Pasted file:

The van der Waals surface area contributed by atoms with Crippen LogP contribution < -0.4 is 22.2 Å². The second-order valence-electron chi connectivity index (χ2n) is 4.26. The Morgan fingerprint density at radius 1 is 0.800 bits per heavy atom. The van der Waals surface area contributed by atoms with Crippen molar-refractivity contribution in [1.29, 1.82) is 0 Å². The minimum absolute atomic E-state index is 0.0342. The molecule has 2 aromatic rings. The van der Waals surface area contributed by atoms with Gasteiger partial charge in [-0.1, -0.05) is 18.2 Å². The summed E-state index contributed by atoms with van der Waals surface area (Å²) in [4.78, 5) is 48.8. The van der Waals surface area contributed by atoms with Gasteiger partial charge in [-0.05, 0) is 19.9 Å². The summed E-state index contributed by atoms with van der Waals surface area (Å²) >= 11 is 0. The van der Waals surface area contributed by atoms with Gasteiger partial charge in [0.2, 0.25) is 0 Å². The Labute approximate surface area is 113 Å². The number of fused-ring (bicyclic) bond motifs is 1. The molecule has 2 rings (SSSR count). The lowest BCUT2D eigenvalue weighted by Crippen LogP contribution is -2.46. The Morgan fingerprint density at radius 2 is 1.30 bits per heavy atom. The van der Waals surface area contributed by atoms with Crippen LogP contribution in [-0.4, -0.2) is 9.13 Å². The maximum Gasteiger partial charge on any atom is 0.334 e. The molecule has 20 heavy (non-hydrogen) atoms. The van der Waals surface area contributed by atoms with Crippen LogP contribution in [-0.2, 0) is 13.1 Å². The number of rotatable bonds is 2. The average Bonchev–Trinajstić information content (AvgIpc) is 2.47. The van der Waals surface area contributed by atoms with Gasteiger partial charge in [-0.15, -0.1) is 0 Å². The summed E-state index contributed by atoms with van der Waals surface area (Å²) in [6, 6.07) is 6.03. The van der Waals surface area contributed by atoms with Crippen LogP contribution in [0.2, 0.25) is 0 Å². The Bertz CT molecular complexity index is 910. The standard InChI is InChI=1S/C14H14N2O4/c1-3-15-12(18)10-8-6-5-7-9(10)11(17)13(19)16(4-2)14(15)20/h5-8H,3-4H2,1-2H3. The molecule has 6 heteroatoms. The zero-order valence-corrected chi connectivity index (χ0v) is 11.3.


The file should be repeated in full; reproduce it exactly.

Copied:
The van der Waals surface area contributed by atoms with Crippen LogP contribution < -0.4 is 22.2 Å². The second-order valence-electron chi connectivity index (χ2n) is 4.26. The Morgan fingerprint density at radius 1 is 0.800 bits per heavy atom. The van der Waals surface area contributed by atoms with Crippen molar-refractivity contribution in [1.29, 1.82) is 0 Å². The minimum absolute atomic E-state index is 0.0342. The molecule has 2 aromatic rings. The van der Waals surface area contributed by atoms with Gasteiger partial charge in [-0.1, -0.05) is 18.2 Å². The summed E-state index contributed by atoms with van der Waals surface area (Å²) in [4.78, 5) is 48.8. The van der Waals surface area contributed by atoms with Gasteiger partial charge in [-0.05, 0) is 19.9 Å². The summed E-state index contributed by atoms with van der Waals surface area (Å²) >= 11 is 0. The van der Waals surface area contributed by atoms with Gasteiger partial charge in [0.2, 0.25) is 0 Å². The Labute approximate surface area is 113 Å². The number of fused-ring (bicyclic) bond motifs is 1. The molecule has 2 rings (SSSR count). The lowest BCUT2D eigenvalue weighted by Crippen LogP contribution is -2.46. The Morgan fingerprint density at radius 2 is 1.30 bits per heavy atom. The van der Waals surface area contributed by atoms with Crippen LogP contribution in [-0.4, -0.2) is 9.13 Å². The maximum Gasteiger partial charge on any atom is 0.334 e. The molecule has 20 heavy (non-hydrogen) atoms. The van der Waals surface area contributed by atoms with Crippen LogP contribution in [-0.2, 0) is 13.1 Å². The number of rotatable bonds is 2. The average Bonchev–Trinajstić information content (AvgIpc) is 2.47. The van der Waals surface area contributed by atoms with Gasteiger partial charge in [-0.15, -0.1) is 0 Å². The summed E-state index contributed by atoms with van der Waals surface area (Å²) in [6, 6.07) is 6.03. The van der Waals surface area contributed by atoms with Crippen LogP contribution in [0.2, 0.25) is 0 Å². The Bertz CT molecular complexity index is 910. The standard InChI is InChI=1S/C14H14N2O4/c1-3-15-12(18)10-8-6-5-7-9(10)11(17)13(19)16(4-2)14(15)20/h5-8H,3-4H2,1-2H3. The molecule has 6 heteroatoms. The zero-order valence-corrected chi connectivity index (χ0v) is 11.3.